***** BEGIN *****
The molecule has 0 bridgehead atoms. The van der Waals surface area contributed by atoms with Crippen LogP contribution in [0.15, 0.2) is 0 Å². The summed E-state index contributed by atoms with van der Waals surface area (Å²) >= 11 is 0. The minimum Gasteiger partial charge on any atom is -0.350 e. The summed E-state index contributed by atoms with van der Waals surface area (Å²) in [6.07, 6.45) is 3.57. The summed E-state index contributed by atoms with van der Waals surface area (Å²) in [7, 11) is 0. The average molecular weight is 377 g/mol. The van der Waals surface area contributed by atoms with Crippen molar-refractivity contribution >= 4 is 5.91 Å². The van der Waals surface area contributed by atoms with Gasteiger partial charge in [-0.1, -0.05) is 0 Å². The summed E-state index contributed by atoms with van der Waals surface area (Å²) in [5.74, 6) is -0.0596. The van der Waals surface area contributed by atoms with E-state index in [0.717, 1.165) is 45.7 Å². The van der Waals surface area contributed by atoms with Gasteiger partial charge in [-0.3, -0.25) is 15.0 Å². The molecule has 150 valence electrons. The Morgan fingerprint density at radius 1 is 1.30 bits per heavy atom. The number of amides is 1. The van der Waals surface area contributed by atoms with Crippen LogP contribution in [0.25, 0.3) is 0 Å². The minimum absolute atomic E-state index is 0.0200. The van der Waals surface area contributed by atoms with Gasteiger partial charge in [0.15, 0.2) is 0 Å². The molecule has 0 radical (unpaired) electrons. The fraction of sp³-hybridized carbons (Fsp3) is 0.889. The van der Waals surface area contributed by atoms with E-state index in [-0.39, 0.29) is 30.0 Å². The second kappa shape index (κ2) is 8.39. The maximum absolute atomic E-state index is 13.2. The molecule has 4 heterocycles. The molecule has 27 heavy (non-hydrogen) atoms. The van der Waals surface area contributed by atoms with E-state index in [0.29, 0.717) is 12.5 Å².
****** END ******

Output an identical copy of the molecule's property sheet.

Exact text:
The molecule has 0 bridgehead atoms. The van der Waals surface area contributed by atoms with Crippen LogP contribution in [0.15, 0.2) is 0 Å². The summed E-state index contributed by atoms with van der Waals surface area (Å²) >= 11 is 0. The minimum Gasteiger partial charge on any atom is -0.350 e. The summed E-state index contributed by atoms with van der Waals surface area (Å²) in [6.07, 6.45) is 3.57. The summed E-state index contributed by atoms with van der Waals surface area (Å²) in [7, 11) is 0. The average molecular weight is 377 g/mol. The van der Waals surface area contributed by atoms with Crippen molar-refractivity contribution >= 4 is 5.91 Å². The van der Waals surface area contributed by atoms with Gasteiger partial charge in [-0.1, -0.05) is 0 Å². The summed E-state index contributed by atoms with van der Waals surface area (Å²) in [5.74, 6) is -0.0596. The van der Waals surface area contributed by atoms with E-state index in [0.717, 1.165) is 45.7 Å². The van der Waals surface area contributed by atoms with Gasteiger partial charge in [-0.3, -0.25) is 15.0 Å². The molecule has 150 valence electrons. The Morgan fingerprint density at radius 1 is 1.30 bits per heavy atom. The number of amides is 1. The van der Waals surface area contributed by atoms with Crippen LogP contribution in [0.25, 0.3) is 0 Å². The minimum absolute atomic E-state index is 0.0200. The van der Waals surface area contributed by atoms with Gasteiger partial charge in [0.15, 0.2) is 0 Å². The molecule has 0 radical (unpaired) electrons. The fraction of sp³-hybridized carbons (Fsp3) is 0.889. The van der Waals surface area contributed by atoms with E-state index in [-0.39, 0.29) is 30.0 Å². The second kappa shape index (κ2) is 8.39. The maximum absolute atomic E-state index is 13.2. The molecule has 4 heterocycles. The molecule has 27 heavy (non-hydrogen) atoms. The van der Waals surface area contributed by atoms with E-state index in [0.29, 0.717) is 12.5 Å².